Cambodia: Decades After the Bombs, Enter the Beatboxers  

Posted by BlognThings in

Forty years after the U.S. became embroiled in military conflict in Southeast Asia, the U.S. State Department has dispatched an American hip-hop group to bolster its image in a region still recovering from the effects of war.

The Dana Leong Band -- a hip-hop funk group from New York -- has toured Vietnam, Cambodia, and Laos this month as part of "The Rhythm Road -- American Music Abroad" program funded by the State Department and administered by Jazz at Lincoln Center.

Wielding the mic at the U.S. Embassy in Cambodia this December, M.C. Baba Israel delivered an "incantation to a brand-new generation" of 300 local children invited by the Embassy to the concert. The fast-paced, English lyrics doubtlessly flew over the heads of the young audience, but the crowd quickly warmed to Israel's percussive booms and beats. In the high-flying realm of public diplomacy, it can help to be a man who makes funny noises.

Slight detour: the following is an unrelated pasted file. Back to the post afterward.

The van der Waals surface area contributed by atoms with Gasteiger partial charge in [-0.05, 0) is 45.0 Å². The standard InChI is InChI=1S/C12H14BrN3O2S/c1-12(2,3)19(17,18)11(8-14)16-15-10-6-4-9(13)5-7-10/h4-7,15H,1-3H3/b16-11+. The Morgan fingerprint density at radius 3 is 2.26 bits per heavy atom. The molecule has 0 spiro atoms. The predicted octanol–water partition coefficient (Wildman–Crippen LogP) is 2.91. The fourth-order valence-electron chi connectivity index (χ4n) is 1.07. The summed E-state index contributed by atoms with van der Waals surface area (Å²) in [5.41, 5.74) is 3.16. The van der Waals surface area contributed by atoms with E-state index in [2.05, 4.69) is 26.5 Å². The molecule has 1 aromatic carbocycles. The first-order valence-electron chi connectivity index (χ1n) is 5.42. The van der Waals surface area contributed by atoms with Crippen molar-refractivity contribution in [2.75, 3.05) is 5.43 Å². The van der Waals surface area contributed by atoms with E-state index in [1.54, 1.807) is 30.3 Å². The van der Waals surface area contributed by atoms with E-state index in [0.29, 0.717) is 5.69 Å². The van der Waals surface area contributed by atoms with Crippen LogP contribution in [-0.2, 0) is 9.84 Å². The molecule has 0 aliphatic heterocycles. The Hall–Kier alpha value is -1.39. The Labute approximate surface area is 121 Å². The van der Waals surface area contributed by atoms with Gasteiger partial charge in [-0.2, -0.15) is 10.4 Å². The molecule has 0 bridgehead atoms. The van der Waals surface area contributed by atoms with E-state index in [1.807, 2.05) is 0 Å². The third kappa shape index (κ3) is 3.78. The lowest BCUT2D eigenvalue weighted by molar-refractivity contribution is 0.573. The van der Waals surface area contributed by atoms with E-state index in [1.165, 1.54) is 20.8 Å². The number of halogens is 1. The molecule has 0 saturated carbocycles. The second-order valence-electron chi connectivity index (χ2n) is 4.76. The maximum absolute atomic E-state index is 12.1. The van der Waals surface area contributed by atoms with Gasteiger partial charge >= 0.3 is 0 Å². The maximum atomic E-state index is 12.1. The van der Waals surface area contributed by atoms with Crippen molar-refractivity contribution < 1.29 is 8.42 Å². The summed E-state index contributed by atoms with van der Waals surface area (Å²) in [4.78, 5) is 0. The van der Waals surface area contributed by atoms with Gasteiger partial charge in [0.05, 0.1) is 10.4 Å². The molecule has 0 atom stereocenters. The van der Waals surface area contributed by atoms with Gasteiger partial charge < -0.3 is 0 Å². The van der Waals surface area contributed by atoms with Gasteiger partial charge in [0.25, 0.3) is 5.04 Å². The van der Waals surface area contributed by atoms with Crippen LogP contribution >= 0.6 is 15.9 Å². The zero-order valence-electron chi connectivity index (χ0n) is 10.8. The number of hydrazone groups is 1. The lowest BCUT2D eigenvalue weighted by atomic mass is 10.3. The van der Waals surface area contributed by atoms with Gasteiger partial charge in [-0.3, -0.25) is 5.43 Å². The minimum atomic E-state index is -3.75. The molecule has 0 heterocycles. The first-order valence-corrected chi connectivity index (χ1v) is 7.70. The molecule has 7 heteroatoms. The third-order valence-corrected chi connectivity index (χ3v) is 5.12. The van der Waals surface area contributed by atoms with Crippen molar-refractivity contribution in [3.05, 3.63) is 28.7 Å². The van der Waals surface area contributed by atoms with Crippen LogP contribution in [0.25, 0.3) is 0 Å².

"People think it's a machine at first," said Israel, describing his beatboxing skills. "They can't believe that all those sounds are coming from a human mouth."

The State Department's global music tours first began during the Cold War under President Dwight Eisenhower, who sent Duke Ellington, Louis Armstrong, and other jazz greats abroad to counter Soviet cultural influence in Africa, the Middle East, and Asia. Formerly known as the "Jazz Ambassadors" program, "The Rhythm Road" tour series began featuring hip-hop musicians in 2005 in hopes of connecting with younger audiences.

Read the entire article from source --> Cambodia: Decades After the Bombs, Enter the Beatboxers


Post a Comment

eXTReMe Tracker


Free Advertising